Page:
With 10 laps to go, Poole led Hackenbracht by 1.808 second and Bowman by 2.062, as Bowman continued to pressure for the second position. Lofton and Buescher drove just behind the lead trio, just under 10 seconds behind Poole.
Dominant all weekend after winning the Menards Pole Award presented by Ansell and leading final practice, Poole was not to be denied in pursuit of his third career win in just 11 starts. He won by a final margin of 5.164 seconds over Hackenbracht and 5.952 seconds over Bowman, with Lofton over 14 seconds behind.
The race started in an unusual manner, as Aleks Gregory crashed alone on a pace lap before the first green flag even flew. Drivers making the first lap under green then had to drive through a light cloud of asphalt-drying powder on the Long Pond Straightaway between Turns 1 and 2.
Kimmel finished sixth, with Jared Marks seventh, A.J. Henriksen eighth, Reed ninth, and Williams 10th. Unofficially, Poole leads the series standings by 60 points over Buescher, with Hackenbracht 80 points behind in third.
The race finished in one hour, 34 minutes, and 10 seconds, at an average speed of 127.436 mph. The full results are available below.
Michigan International Speedway is the next stop for the ARCA Racing Series presented by Menards in just six days, in the RainEater Wiper Blades 200. SPEED will air Friday's race live - the 31st for ARCA at the two-mile oval since 1980 - at 5 p.m., one of 10 broadcasts for the series on the network this season. ARCARacing.com will feature live timing and scoring of all on-track events Thursday and Friday.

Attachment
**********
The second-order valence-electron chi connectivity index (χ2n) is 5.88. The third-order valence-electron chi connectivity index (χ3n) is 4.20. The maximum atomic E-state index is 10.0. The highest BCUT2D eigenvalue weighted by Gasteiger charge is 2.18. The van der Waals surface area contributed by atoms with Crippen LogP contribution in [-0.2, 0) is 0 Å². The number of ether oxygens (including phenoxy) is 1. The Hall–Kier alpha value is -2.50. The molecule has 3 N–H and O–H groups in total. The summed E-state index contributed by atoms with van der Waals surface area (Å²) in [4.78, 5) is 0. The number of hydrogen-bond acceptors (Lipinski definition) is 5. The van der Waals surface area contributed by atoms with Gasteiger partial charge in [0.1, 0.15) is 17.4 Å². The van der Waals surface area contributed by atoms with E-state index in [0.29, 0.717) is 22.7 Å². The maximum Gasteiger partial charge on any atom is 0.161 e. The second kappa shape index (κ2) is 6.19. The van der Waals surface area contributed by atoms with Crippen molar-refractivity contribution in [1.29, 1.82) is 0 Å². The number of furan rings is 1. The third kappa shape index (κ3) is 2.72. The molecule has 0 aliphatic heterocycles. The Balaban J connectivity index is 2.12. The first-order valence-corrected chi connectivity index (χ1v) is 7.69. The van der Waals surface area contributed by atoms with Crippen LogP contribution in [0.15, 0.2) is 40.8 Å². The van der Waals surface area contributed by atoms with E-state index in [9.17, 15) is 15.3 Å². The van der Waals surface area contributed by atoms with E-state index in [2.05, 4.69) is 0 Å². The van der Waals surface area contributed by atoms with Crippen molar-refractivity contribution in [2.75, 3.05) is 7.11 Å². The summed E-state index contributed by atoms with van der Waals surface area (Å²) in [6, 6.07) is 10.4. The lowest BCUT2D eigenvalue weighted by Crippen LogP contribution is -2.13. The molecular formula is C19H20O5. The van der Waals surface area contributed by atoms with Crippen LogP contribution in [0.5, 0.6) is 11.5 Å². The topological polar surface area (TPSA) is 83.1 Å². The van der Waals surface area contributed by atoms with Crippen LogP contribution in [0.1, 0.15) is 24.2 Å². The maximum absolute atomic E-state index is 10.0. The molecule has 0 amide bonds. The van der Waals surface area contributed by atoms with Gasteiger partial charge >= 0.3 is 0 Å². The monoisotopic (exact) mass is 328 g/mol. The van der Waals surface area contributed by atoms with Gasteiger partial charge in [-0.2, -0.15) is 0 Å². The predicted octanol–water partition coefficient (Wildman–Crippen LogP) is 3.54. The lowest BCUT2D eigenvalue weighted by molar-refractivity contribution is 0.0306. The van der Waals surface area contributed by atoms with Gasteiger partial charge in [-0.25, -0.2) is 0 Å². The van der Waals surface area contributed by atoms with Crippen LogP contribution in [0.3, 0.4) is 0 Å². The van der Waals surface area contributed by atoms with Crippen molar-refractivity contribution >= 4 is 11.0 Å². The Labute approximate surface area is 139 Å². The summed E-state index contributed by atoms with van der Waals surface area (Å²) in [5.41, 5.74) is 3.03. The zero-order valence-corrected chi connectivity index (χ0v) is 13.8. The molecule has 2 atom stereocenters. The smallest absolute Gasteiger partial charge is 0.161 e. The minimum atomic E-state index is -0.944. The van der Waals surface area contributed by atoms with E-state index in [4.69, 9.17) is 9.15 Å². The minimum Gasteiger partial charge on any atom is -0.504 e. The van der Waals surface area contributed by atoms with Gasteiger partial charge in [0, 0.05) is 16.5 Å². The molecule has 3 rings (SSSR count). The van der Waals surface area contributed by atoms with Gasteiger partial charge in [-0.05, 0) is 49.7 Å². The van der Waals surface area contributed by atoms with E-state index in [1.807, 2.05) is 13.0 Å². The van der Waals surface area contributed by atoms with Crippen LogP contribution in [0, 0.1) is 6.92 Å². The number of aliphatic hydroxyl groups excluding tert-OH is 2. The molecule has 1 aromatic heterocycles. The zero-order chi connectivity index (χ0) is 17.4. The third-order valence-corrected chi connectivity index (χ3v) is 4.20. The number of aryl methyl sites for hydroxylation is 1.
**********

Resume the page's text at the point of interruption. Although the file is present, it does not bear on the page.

2012 is the ARCA Racing Series presented by Menards' 60th Anniversary Season, featuring 20 races at 18 tracks. The complete 2012 event schedule is available at www.ARCARacing.com.
The ARCA Racing Series presented by Menards has crowned an ARCA national champion each year since its inaugural season in 1953, and has toured over 200 race tracks in 26 states since its inception. The series has tested the abilities of drivers and race teams over the most diverse schedule of stock car racing events in the world, visiting tracks ranging from 0.375 mile to 2.66 miles in length, on both paved and dirt surfaces as well as a left- and right-turn road course in its most recent season. This year, the series visited Alabama's Mobile International Speedway and Minnesota's Elko Speedway for the first time.
Founded by John and Mildred Marcum in 1953 in Toledo, Ohio, the Automobile Racing Club of America (ARCA) is recognized among the leading sanctioning bodies in the country. Closing in on completing its sixth decade after hundreds of thousands of miles of racing, ARCA administers over 100 race events each season in three professional touring series and local weekly events.